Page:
Magazine article Clinical Psychiatry News

ADHD Stimulants: No Link to Propensity for Later Drug Abuse

Magazine article Clinical Psychiatry News

ADHD Stimulants: No Link to Propensity for Later Drug Abuse

Article excerpt

YOSEMITE, CALIF. -- Will my child become a dope fiend?

That's a common question Robert S. McKelvey, M.D., fields from parents of children who are prescribed a class II stimulant for attention-deficit hyperactivity disorder (ADHD).

"The answer is 'no,' "Dr. McKelvey said at a pediatric conference sponsored by Symposia Medicus. "The risk of kids who have properly diagnosed ADHD taking stimulants and becoming dope fiends is no different than [it is for] kids who do not have ADHD. The kids at risk are those who have ADHD" and are not on a prescribed drug treatment. "They have three times the likelihood of developing substance abuse problems," he said.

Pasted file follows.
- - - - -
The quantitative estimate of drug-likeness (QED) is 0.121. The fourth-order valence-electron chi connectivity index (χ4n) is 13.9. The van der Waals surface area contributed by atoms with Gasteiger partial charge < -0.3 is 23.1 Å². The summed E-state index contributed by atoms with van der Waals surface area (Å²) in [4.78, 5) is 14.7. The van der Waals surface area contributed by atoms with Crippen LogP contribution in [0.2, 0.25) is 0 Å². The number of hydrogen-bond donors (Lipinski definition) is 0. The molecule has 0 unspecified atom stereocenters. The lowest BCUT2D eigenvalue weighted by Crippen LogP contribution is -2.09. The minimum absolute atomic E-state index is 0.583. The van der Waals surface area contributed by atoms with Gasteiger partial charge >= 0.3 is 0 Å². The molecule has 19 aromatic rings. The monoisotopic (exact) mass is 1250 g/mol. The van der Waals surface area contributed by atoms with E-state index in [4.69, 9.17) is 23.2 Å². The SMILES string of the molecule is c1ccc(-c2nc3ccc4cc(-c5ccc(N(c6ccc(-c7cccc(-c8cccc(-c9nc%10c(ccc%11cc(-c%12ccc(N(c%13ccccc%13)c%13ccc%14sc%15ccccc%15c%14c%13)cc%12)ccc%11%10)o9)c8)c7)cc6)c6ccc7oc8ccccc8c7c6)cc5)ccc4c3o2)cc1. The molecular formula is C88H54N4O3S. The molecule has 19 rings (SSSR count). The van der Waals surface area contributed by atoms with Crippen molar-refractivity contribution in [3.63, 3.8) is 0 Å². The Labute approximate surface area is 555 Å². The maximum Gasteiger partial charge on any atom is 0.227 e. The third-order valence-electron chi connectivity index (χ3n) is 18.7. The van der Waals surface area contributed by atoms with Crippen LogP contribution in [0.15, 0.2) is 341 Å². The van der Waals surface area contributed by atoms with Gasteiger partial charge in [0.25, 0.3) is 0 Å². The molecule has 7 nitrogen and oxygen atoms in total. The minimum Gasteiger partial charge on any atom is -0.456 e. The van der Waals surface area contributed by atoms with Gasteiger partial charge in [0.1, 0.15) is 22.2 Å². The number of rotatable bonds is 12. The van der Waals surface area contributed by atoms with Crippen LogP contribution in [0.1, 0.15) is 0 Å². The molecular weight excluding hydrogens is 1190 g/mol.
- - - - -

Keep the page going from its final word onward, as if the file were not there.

Nonstimulant medications are an option for antisocial teens with ADHD, "although, at least in my view, they're not as effective as stimulants," noted Dr. McKelvey, director of child and adolescent psychiatry at Oregon Health and Science University, Portland. Nonstimulant choices include atomoxetine, bupropion, clonidine, guanfacine, and the tricyclic antidepressants imipramine and nortriptyline.

Another question he commonly fields from parents is the effect of stimulants on children who have a chronic tic disorder such as Tourette's syndrome. "When I was in training, if you had tics, you had a history of tics, or even a family history of tics, we didn't start you on stimulant medication," he said. "Now there are a couple of studies that show that if you have tics and you take stimulants, it's probably OK as long as the tics don't worsen. In many cases, the tics seem to [decrease in severity]."

Drug preparations in the stimulant class are derived from methylphenidate or dextroamphetamine. Methylphenidate is more widely used in the United States, but Dr. McKelvey noted that both agents are equally effective.

"You can't yet predict response, but it's possible that pharmacogenetics studies will give us a hand on that," he said. …

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